Reversible compression of a gas - faulty reasoning?

  • #1
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Main Question or Discussion Point

Hello,

I am trying to figure out where my reasoning falls apart in this thought experiment:

To determine if a process "A" is reversible (or at the very least internally reversible), I try to picture a reversible process "B" that involves only heat transfer and links the same two endpoints that bound process "A".

In this particular case, "A" is the reversible compression of a fixed mass of any one ideal gas confined in a frictionless piston-cylinder arrangement. Given that a reversible process by definition does not lead to entropy generation, the gas undergoes isentropic compression and receives an amount of energy equal to the PV work done by the piston upon the gas. State 1, then, can be characterized by entropy s1 = s, temperature T1 and volume V1. State 2 can be correspondingly be defined by s2 = s and temperature T2 != T1, and volume V2.

"B" is as follows: first, heat is removed reversibly from the system while the volume is kept constant until the pressure and temperature are only infinitesimally above absolute zero. At this point, the piston is allowed to move, changing the volume from V1 to V2. Once again the volume is kept fixed by some means and heat input is effected reversibly. Since the internal energy of an ideal gas is dependent only on its temperature, an amount of heat different from that which was removed at the beginning of the process must flow inward so as to attain temperature T2, which is different from T1. It follows that the amount of entropy transfer must also be different, which would entail different entropy values for the initial and final states, which is unverifiable in process "A". However, the volume V2 and temperature T2 are the same as those which lie at the end of process "A", which is the same as saying that both states are identical.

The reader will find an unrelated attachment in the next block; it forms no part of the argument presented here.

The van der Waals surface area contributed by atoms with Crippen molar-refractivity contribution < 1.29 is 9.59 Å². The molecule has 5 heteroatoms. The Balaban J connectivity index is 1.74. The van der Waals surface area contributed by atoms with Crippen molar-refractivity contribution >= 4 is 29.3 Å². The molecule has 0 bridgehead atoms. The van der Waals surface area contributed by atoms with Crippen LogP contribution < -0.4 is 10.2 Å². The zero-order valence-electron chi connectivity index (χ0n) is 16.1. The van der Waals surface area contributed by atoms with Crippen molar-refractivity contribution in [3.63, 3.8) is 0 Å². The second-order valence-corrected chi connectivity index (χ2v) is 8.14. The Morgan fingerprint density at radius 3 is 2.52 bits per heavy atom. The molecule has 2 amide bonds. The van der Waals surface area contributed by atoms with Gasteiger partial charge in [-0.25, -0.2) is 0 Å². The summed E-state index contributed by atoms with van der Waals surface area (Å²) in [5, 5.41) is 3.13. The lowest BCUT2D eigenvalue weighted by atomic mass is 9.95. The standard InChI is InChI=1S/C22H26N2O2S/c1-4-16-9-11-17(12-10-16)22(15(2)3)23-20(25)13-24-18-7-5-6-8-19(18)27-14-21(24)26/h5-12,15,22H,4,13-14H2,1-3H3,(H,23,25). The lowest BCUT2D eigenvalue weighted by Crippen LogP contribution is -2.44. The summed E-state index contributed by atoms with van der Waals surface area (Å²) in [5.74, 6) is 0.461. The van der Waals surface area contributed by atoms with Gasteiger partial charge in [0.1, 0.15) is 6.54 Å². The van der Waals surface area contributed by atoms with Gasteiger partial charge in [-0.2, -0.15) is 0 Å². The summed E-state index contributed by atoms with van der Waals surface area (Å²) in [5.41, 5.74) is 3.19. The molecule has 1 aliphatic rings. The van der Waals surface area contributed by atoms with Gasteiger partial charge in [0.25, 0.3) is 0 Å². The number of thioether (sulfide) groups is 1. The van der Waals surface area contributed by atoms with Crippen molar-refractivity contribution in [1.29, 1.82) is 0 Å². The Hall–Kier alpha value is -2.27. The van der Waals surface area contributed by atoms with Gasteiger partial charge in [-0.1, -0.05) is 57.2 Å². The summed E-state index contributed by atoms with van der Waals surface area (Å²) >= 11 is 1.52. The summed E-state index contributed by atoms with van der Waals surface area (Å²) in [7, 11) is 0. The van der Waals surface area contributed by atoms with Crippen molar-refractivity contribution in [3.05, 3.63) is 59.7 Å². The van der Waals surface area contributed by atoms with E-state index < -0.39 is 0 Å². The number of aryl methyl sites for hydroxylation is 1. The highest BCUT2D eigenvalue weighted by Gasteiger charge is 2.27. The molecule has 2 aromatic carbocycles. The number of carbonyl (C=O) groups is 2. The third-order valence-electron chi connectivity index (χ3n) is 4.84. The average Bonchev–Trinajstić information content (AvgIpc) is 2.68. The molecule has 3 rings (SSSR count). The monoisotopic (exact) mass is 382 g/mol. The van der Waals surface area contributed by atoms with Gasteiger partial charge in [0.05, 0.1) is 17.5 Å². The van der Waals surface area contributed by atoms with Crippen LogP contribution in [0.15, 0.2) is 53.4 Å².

My question is: where have I made a mistake? Is it because the ideal gas hypothesis falls apart over this range of different temperatures/pressures? Or is it the assumption of constant specfic heat? If so, how does the underlying mathematics "know" this and reflect accordingly?

Thanks in advance.
 

Answers and Replies

  • #2
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So we have cooled the gas very close to absolute zero, and then the piston moves and compresses the gas, and increases the temperature of the gas by an infinitesimal amount - which might mean that the absolute temperature of the gas doubles - which is a significant change.

(It's significant because if temperature is very low, then a very small amount of heat will cause a significant increase of entropy)

(I don't know but I am guessing that the reason that we cool the gas so much is that it's supposed to make the effect of the motion of the piston insignificant)
 
Last edited:
  • #3
16
2
So we have cooled the gas very close to absolute zero, and then the piston moves and compresses the gas, and increases the temperature of the gas by an infinitesimal amount - which might mean that the absolute temperature of the gas doubles - which is a significant change.

(It's significant because if temperature is very low, then a very small amount of heat will cause a significant increase of entropy)

(I don't know but I am guessing that the reason that we cool the gas so much is that it's supposed to make the effect of the motion of the piston insignificant)
I believe it really comes to the non-zero temperature/pressure pair, as you pointed out. At first I had envisioned absolute zero temperature and pressure for this hypothetical process. However at that stage, the definition of entropy ceases to be mathematically sound. Lowering the temperature of the gas to absolute zero would call for an infinite amount of entropy being removed from the system. Likewise, raising its temperature from absolute zero would call for an infinite amount of entropy being transfered into the system. So I hypothesized infinitesimal temperature and pressure as a way of circumventing this "limitation". I guess I wasn't as rigorous as I thought I was being.
 

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